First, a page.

In the first six months of 2019 Tasmanian onion exports topped $18.5M – double the 2018 figure of $9M – according to just released ABS and industry figures.
Exports to the lucrative new Indonesian market have increased four-fold, and those to the EU have doubled, over the past year. Onions are Tasmania’s biggest vegetable export.
This stunning success can be attributed to Federal Government’s Programme Assisting Small Exporters [PASE] and the efforts of Tasmanian exporters to meet the strong EU demand. Last year the Tasmanian Fruit and Vegetable Export Facilitation Group [TFVEFG] received a PASE grant to explore new niche markets after onion exports plunged in 2017.
Tasmanian onion exports peaked at 44,000 tonnes in 2013, but by 2017 had dropped to 14,000 tonnes largely as a result of EU market changes, the strong AU dollar and a focus on Asian markets.
“Our onion exports were spiralling down and strong, focused measures were needed to re-build valuable markets and develop new ones,” TFVEFG Facilitator, Ian Locke said.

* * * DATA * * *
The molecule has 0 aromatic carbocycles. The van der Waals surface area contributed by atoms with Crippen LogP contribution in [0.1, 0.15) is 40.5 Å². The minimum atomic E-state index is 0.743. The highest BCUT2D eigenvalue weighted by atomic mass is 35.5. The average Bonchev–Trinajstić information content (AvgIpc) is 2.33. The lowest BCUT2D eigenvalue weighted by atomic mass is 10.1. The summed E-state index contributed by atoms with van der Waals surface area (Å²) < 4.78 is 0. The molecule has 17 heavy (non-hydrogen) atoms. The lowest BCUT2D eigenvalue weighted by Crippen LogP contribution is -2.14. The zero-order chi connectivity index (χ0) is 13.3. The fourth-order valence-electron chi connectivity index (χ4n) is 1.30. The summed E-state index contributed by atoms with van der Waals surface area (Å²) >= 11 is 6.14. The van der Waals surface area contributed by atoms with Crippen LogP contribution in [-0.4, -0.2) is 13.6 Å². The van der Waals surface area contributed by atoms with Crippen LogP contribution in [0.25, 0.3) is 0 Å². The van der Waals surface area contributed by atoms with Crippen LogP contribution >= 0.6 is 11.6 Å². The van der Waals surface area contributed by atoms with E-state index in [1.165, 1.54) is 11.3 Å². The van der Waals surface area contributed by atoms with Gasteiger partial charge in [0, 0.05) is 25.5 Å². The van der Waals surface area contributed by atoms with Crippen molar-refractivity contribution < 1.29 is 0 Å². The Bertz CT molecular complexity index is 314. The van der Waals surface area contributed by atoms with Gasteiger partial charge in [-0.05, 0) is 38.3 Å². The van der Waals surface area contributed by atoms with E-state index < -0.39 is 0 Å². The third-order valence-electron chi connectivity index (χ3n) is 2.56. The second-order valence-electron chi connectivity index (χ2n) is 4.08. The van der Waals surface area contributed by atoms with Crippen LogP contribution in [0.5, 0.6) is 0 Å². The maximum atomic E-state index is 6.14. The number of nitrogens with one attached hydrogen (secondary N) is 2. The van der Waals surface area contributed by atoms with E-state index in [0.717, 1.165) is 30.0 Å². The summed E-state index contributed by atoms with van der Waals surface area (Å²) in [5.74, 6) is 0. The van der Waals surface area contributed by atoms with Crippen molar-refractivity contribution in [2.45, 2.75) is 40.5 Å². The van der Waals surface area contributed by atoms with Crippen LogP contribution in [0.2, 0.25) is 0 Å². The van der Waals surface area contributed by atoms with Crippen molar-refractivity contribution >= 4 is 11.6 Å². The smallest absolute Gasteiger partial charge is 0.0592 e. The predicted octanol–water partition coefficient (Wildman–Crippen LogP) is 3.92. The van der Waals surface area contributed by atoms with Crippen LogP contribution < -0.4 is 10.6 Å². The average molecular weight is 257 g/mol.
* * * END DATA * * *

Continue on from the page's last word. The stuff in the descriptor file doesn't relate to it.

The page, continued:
“We worked hard to secure PACE funding which has resulted in increased exports, higher margins and the added benefit of wealth creation for Tasmania. The funding has been leveraged to work collaboratively with onion growers to break into Indonesia which has
enormous potential. It has also been the key to the resurgence of our vital European market.”
Only 190 tonnes of Tasmanian onions were exported to Indonesia in 2018, but in the first half of this year that number has already reached 830 tonnes.
European exports have also doubled over the corresponding period with exports jumping from 6,700 to 15,000 tonnes. However, this good news has been tempered by disappointing results in two other important markets.
“In the first half of this year Australian onion exports to Japan fell by 30%, while those to the Middle East dropped by 25%,” Locke added. “These markets have always been strong destinations for Tasmania’s premium onions and it’s important we don’t see any further reductions in exports. They should be reviewed in a similar manner to the PASE project undertaken in Europe and Indonesia.”
Tasmania is Australia’s biggest onion exporter accounting for 52% of total exports.
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